The House Of Ye: Chaos, Antisemitism, ‘White Lives Matter’ — And Steady, Unbothered Sales

The House Of Ye: Chaos, Antisemitism, ‘White Lives Matter’ — And Steady, Unbothered Sales

Hateful rhetoric isn’t putting a pinch on resales of Adidas’ Yeezy sneakers — at least not yet.


Ye, the billionaire music entrepreneur and fashion designer previously known as Kanye West, is having quite a few months. He’s unleashed hateful rhetoric against Jews, worn clothing that mocks the Black Lives Matter movement and used social media to harass his ex-wife and her then-boyfriend — a trifecta of nauseating behavior.

Add persistent chaos in his own management team — one member characterized the game of corporate musical chairs as a “reorganization,” but still — and you have a case of a billionaire polluting his own brand with hate, mockery and harassment. Right? Apparently not.

On StockX, a popular online resale marketplace for sneakers, there’s been no change in the number of Adidas Ye-branded Yeezys traded or their average price, according to spokesperson Katy Cockrel. Six of the top 25 shoes on the resale market remain Yeezy, according to data collected by WANTD, an online sneaker platform.

“Sales are the same. We fly through Yeezys,” said one reseller.

The chaos doesn’t seem to matter to Yeezy customers. Take Jon Schaefer. After he fell out of a tree taking down Christmas lights last year and lost the ability to work as a mechanic, he decided to try his hand at buying sought-after sneakers and flipping them for a profit on eBay. It has worked better than he imagined. Among his most lucrative offerings are Yeezys, which have generated a third of his $2.3 million in annual sales.

People are still going crazy for the shoes, he said. “It’s Kanye West,” said Schaefer, 25. “The guy has made ridiculous comments for the last ten years. I think the whole world is used to him and what he’s doing. People do not care about the words that come out of his mouth.”

Adidas, the German shoe company that’s worked with Ye since 2013, said October 6 it was putting its contract with the rapper “under review” and has said nothing about his behavior since. Yeezy products account for between 4% and 8% of Adidas’ annual revenue, according to Cowen, an investment bank. That means that Adidas, founded by brothers with Nazi ties, may be prioritizing sneaker sales over other considerations. The company didn’t respond to a request for comment.

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If Adidas does drop Ye, it would mean he would no longer be a billionaire, according to Forbes estimates. His Adidas deal is worth an estimated $1.5 billion, based on a multiple of annual earnings. In 2021, Ye pocketed $220 million pre-tax. We view the royalties Ye receives from Adidas as similar to income streams generated from music publishing or film residuals. The income stream, industry experts have told Forbes, can be sold off much like musicians, including Bruce Springsteen and Bob Dylan, have sold their life’s work for hundreds of millions of dollars. Gary Young of catalog marketplace Royalty Exchange said in March that Ye’s Adidas deal could fetch at least a 9x multiple.

Without the sneaker deal, Ye’s net worth would drop to an estimated $500 million including cash, investments, real estate and his music catalog and royalties along with an estimated 5% stake in ex-wife Kim Kardashian’s shape-wear firm Skims. Ye did not respond to requests for comment.

All this doesn’t mean Ye has skated. Twitter and Meta’s Instagram have suspended him. Ye severed ties with the Gap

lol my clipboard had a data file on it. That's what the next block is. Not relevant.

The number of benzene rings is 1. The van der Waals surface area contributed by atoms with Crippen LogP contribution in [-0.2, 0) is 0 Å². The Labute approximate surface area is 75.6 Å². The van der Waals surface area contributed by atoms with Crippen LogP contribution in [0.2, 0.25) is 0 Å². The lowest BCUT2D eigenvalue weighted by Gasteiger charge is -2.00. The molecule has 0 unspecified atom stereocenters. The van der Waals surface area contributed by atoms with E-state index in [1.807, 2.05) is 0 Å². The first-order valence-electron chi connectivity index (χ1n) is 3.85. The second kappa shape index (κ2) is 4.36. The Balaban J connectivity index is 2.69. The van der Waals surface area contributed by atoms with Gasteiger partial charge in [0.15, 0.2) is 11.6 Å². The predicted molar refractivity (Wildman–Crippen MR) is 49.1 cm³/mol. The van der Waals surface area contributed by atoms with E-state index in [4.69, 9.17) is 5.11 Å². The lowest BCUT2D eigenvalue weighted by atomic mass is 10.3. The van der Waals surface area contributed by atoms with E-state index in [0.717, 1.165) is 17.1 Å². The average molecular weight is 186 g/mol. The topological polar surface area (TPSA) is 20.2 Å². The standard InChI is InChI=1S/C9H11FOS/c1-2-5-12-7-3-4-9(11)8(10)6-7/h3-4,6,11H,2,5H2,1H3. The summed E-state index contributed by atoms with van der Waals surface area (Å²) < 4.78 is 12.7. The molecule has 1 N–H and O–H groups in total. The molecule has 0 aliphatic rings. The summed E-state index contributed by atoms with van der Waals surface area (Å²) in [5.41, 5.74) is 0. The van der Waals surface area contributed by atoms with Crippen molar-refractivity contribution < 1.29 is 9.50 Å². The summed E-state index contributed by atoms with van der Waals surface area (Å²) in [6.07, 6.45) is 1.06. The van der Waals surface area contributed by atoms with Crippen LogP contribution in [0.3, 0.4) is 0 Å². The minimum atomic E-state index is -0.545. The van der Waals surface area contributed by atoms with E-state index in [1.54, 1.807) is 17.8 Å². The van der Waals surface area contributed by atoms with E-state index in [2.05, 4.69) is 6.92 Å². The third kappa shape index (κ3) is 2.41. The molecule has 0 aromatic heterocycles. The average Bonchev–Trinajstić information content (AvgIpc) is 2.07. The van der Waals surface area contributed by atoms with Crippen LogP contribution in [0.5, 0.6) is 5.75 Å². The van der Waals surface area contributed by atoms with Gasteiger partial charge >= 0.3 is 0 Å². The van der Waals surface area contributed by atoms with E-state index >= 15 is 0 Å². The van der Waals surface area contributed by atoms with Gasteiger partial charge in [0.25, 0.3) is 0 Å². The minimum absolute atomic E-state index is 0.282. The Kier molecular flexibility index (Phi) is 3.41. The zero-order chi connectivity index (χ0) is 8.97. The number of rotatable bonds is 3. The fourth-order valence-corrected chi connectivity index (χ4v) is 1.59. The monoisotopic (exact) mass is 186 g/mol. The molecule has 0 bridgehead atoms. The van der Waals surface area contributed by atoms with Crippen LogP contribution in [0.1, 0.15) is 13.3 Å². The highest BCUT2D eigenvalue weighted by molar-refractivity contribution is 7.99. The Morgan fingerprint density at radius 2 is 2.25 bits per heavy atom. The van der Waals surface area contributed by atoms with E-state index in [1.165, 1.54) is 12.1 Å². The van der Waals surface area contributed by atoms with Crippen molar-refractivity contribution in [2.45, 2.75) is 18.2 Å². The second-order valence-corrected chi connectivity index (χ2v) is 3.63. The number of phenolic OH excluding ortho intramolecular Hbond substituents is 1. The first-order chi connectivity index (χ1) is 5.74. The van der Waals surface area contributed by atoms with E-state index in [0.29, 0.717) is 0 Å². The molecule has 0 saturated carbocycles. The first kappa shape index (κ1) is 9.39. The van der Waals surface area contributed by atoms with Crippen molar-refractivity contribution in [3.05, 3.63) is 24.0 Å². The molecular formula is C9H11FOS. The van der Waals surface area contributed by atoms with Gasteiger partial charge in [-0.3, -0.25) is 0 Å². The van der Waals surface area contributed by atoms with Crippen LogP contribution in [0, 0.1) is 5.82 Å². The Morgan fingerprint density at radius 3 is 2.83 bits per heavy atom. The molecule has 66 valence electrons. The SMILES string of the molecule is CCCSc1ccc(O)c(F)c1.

GPS
clothing chain in September, and he and JPMorgan Chase, the biggest U.S. bank, announced they were no longer doing business with one another.

There’s also been repercussions inside the House of Ye. Turnover has plagued his team.

Among those departing have been public relations executive Tammy Brook; a financial and real estate advisor who requested anonymity to preserve a possible future relationship with Ye; and Def Jam, his recording home at Universal Music Group. “He fulfilled his recording contract,” a source close to Def Jam told Forbes. “He’s a free agent.”

The former financial advisor characterized the turnover as an ongoing “reorg” within Ye’s team. “I think that he’s actively focused on just building a pretty incredible team for a lot of big ideas that he has and companies he wants to buy,” the advisor told Forbes.

Brook’s firm, FYI Brand Group, confirmed to Forbes via phone that it no longer represents Ye. He does have a chief of staff, though — Lauren Pisciotta, a social media influencer with 1 million Instagram followers. She’s serving in that role for Ye and, in a text message, said that “I’m the best contact at the moment” for anything related to public relations. That means that Ye currently has no PR agency of record.

Previous departures included a senior communications executive, entertainment lawyer Miles Cooley, and Michael Cohen of Trump fixer fame.

Still in Ye’s camp: Gee Roberson, founder and co-CEO of artist management agency Blueprint Group. Roberson is Ye’s current manager, according to a person who answered the phone at Foundation Management, Blueprint’s partner firm. Jay-Z and Drake are among the artists Roberson has managed. Roberson did not respond to a request for comment.

Ye’s hateful shenanigans may still have a cumulative effect on fans, who may suddenly find themselves the demographic targets of Ye’s derision or who otherwise decide they’re finally tired of him. WANTD CEO Rick Nariani said that when Yeezys went up for sale during a live auction for sneakers this week on the resale marketplace, several people said they were going to leave in protest. That’s the first time that’s happened, Nariani said.

“Every time he makes a comment, a small chunk of his fan base drops off,” he said. “There’s a lot more negative sentiment than I’ve seen before.”

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